With each Friday that passes, we have another reason to celebrate. Not just because it’s the weekend — though summer weekends are a pretty prime time for paddling — but because the 2018 Pacific Paddle Games presented by Salt Life are another week closer! The hype keeps growing and the entries continue to pour in as paddlers from around the globe anticipate the biggest race in SUP. And as the race gets closer, there is even more preparation to to be done. In that vein, we thought we’d share five mistakes to avoid at #PPG2018 to make sure your experience goes as smoothly as possible.
Not Training Enough
Alright, this is obvious. But hey, in 2018, our lives are busier than ever and finding time to squeeze in those necessary paddle sessions can be tough to do. Whatever reasons you might have, they won’t matter once the buzzer goes off.You want to feel your best come race day and putting in the work is the only way to get there. Besides, training for PPG doesn’t mean spending hours in a stinky gym with bodybuilders; it just involves breathing in the fresh ocean breeze and trying to keep up with a different type of training partners — dolphins! Doesn’t sound so bad after all now does it?
Burn Out on the Start
For the new racers out there — and those that tend to get a little excited — this should not be overlooked. A race cannot be won in the first few minutes, but it most certainly can be lost. While it’s likely that your nerves will be high in the moments leading up to the race, it’s critical to keep your composure and race plan in tact once the flag drops. While getting a good start is important to not get bogged down behind slower paddlers, you also don’t want to burn out by maxing your heart rate out in the first few minutes. While this is a given in the distance race, even the technical race takes endurance and you don’t want to be completely spent before you even reach halfway. It’s a long weekend after all.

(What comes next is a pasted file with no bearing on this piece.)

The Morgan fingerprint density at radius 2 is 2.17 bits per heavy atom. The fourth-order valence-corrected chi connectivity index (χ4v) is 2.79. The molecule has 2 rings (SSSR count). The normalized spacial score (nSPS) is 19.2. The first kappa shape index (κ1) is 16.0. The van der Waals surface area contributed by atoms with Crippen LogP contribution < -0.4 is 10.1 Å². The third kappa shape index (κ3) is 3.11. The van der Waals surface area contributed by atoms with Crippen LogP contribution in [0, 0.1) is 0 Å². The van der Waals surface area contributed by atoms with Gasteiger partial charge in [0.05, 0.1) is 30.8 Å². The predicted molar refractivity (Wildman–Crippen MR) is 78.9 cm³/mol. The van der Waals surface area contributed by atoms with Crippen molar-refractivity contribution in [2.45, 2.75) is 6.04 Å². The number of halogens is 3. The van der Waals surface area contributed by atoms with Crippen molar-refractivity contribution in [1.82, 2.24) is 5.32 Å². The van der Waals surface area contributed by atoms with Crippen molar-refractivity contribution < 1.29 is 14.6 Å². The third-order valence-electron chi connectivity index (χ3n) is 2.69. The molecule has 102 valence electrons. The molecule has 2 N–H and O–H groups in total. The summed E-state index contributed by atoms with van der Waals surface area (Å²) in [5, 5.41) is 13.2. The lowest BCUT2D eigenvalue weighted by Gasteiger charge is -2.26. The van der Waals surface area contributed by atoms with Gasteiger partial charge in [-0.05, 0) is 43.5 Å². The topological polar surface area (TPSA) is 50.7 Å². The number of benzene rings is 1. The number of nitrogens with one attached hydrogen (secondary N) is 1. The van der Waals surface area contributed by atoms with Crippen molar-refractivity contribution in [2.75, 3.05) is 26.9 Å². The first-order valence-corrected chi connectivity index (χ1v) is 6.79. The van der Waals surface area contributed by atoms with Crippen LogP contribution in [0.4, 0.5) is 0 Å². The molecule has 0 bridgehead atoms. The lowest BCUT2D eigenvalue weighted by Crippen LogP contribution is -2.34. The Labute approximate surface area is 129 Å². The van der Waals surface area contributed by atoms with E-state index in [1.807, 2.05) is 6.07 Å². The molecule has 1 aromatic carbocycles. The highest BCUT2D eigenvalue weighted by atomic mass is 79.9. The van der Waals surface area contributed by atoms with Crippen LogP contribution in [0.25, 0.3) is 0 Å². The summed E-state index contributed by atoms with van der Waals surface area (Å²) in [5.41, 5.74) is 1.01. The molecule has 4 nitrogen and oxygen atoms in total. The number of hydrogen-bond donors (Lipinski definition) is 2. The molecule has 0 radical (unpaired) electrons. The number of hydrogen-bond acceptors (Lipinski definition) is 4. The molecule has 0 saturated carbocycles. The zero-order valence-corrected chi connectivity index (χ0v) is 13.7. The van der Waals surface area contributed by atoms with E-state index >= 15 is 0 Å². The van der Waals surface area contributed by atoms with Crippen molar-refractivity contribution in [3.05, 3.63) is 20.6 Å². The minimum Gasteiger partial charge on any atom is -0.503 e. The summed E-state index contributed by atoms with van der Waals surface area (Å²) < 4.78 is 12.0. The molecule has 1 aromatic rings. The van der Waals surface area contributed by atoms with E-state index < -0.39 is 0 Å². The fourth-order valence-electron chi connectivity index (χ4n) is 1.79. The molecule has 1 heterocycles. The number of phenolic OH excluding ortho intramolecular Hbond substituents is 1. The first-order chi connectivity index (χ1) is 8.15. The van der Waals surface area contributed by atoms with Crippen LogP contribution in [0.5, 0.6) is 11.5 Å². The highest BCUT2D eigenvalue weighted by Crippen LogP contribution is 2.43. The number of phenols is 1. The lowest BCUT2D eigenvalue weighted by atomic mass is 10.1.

Only Race at #PPG2018
This is a two-part pitfall. While #PPG2018 might be the finale of the race year, there are countless other fantastic races on the calendar between now and then. And you know what makes you a better racer? Racing. So put a few local races on your calendar leading up to PPG to get comfortable with your starts, your tempo and your nutrition.
And two: If you are a racer, we know your main purpose at #PPG2018 will be to race. However, there’s a lot more to this event than the action on the water. The 2018 Pacific Paddle Games presented by Salt Life is a complete watersports festival with plenty of action happening on the beach. In addition to trying out the newest boards at our Demo Zone or getting some training tips at our Fitness Zone, #PPG2018 also includes delicious food offerings, a beer garden with live music, local vendors and even a few surprises (more announcements on that to come).
Ignore Nutrition and Hydration
Think a bowl of Captain Crunch before your race is all the nutrition you need? Think again. To perform at your peak, providing your body with the fuel it needs to succeed is essential.
Make sure you have a light but nutritious breakfast — fruit, granola and/or yogurt are always good choices — and be sure to start hydrating earlier in the day before your race. Once race day comes, you’re not off the hook. Having a solid nutrition plan (and knowing how your body will react to said plan) is key to avoiding cramps, dehydration and bonking. Be comfortable using both your hydration pack and energy supplements during a trial run, prior to the race. #PPG2018 is no place to start experimenting with your diet.
Showing Up Late
You know the feeling of racing to airport, constantly check your watch in the TSA line and then sprinting to your gate hoping to catch your plane before it departs? You probably do and know that it’s very stressful. Though at least in that scenario, all you have to do is plop down in your seat and enjoy the ride.
Now imagine racing down to Doheny State Beach to find parking, trying to hurry through your registration and then fumbling down to the start line just as Race Director Anthony Vela blows the horn. Not only will this leave you flustered, but you will be completely unprepared to compete and your performance will suffer. And after spending months of training for this very race, showing up with minutes to spare can negate all that hard work.
See you in October!